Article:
(Reuters) - They might not be among the jobless protesting against Wall Street, but the rich are angry, too. Furious over U.S. government gridlock, the wealthy have their own form of protest: Refusing to make political contributions.
A number of financial advisers say their wealthy clients have told them they will not make political contributions this year, many for the first time ever.
Bessemer Trust CEO John Hilton says in his 42 years advising ultra high-net worth investors, he has never seen clients so frustrated with the state of affairs in Washington.
He said a number of the firm’s clients - who have an average of $30 million in investable assets - say they believe a lack of leadership and political wrangling are the primary cause of recent market problems - and the declines in their portfolios. Because of that, they say they’re saying no to requests to make political contributions.
“People are pissed,” said Alan Ungar, an adviser with Critical Capital Management Inc. in Calabasas, California. His clients have an average $1.6 million or more in assets invested with the firm. “This isn’t about taxes,” he said. “It’s about the partisan dynamic.”
Political contributions from wealthy donors are crucial for presidential campaigns, said Michael Beckel, spokesman for the Center for Responsive Politics, a research group that tracks donations and their impact on elections and policy in the U.S.
Thirty-one percent of all individual donations came from people who donated $2,000 or more during the 2008 presidential elections, according to the Federal Election Commission. “We are definitely seeing a slower start in donors giving money than we did four years ago,” Beckel said.
In the second quarter of 2007, Republican candidates raised about $115 million from individual donors. In the second quarter of this year, the latest crop of candidates raised about a third of that, according to the Campaign Finance Institute.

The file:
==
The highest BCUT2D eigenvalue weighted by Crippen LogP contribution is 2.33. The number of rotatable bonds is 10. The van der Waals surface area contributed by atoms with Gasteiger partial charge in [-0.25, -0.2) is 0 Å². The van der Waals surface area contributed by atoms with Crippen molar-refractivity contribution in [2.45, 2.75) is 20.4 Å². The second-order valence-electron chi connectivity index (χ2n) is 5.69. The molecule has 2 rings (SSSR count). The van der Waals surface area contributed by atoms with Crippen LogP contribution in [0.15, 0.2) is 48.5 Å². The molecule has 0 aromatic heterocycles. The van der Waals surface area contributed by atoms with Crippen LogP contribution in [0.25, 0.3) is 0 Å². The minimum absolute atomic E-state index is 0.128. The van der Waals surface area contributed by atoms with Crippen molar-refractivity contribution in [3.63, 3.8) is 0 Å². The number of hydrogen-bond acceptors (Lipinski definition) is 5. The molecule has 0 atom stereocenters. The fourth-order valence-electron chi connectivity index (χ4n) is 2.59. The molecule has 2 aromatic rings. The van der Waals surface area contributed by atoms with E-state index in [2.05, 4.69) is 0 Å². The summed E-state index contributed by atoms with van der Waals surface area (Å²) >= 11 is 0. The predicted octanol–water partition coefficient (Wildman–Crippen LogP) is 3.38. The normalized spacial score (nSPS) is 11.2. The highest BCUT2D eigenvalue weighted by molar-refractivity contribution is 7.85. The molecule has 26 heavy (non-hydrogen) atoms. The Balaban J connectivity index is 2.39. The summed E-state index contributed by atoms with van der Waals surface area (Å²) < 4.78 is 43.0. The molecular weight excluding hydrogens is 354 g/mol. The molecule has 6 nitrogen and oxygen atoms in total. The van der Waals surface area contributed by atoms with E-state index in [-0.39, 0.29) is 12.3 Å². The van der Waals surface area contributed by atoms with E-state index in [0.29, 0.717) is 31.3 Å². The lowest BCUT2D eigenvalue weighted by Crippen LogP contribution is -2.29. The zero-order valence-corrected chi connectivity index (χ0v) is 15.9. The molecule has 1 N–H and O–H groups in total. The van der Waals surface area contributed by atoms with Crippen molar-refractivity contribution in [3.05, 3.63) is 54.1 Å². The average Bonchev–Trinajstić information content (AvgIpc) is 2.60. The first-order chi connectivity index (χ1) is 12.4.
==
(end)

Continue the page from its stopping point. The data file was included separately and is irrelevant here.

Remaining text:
The frustration among wealthy donors has been building throughout the year.
For months, Congress fought about raising the federal government’s borrowing limit. An agreement to raise the debt ceiling and cut spending in August came just in time to avert a possible debt default but concerns about the gridlock and the nation’s budget deficits led credit rating agency Standard & Poor’s to remove the United States’ triple-A rating.
In the weeks that followed, stock indexes have seen wild swings, including a record number of days of 400-plus point swings in the Dow Jones industrial average.
Markets have remained volatile since and the gridlock continues. On Tuesday, the Senate blocked President Barack Obama’s $447 billion jobs bill.
One client told Hilton that he was recently contacted by the political party he is affiliated with to make a contribution. He told Hilton that he declined, telling the caller that considering the situation in Washington and with his retirement account down 25 percent partly because of it, he didn’t want to contribute.
In the Washington, D.C. area, wealthy donors are often active in fund-raising for presidential campaigns. This year, many are sitting on the sidelines, said Ted Halpern, a Rockville, Maryland-based financial adviser whose average client has more than $2 million in assets.
“My clients are the ones who are usually hosting fund-raisers at their homes,” he said. Many have historically been staunch Democrats, but Halpern said this year some say they might vote for a Republican because they hope a change will lead to action of some kind in Washington, Halpern said.
“There is just a lot of resentment out there,” he said.
Jim Heitman, an adviser with Compass Financial Planning in Alta Loma, California, whose average account size is $1.3 million, said several of his clients are usually active in their parties. But this year, they’re doing less and some are using the money they earmark for political contributions to pay off mortgages on vacation homes or to invest in alternative assets like gold, he said.
“The attitude is increasingly ‘a pox on both their houses,'” Heitman said.
Reporting by Jessica Toonkel, Additional reporting by Kim Dixon. Editing by Jennifer Merritt, Martin Howell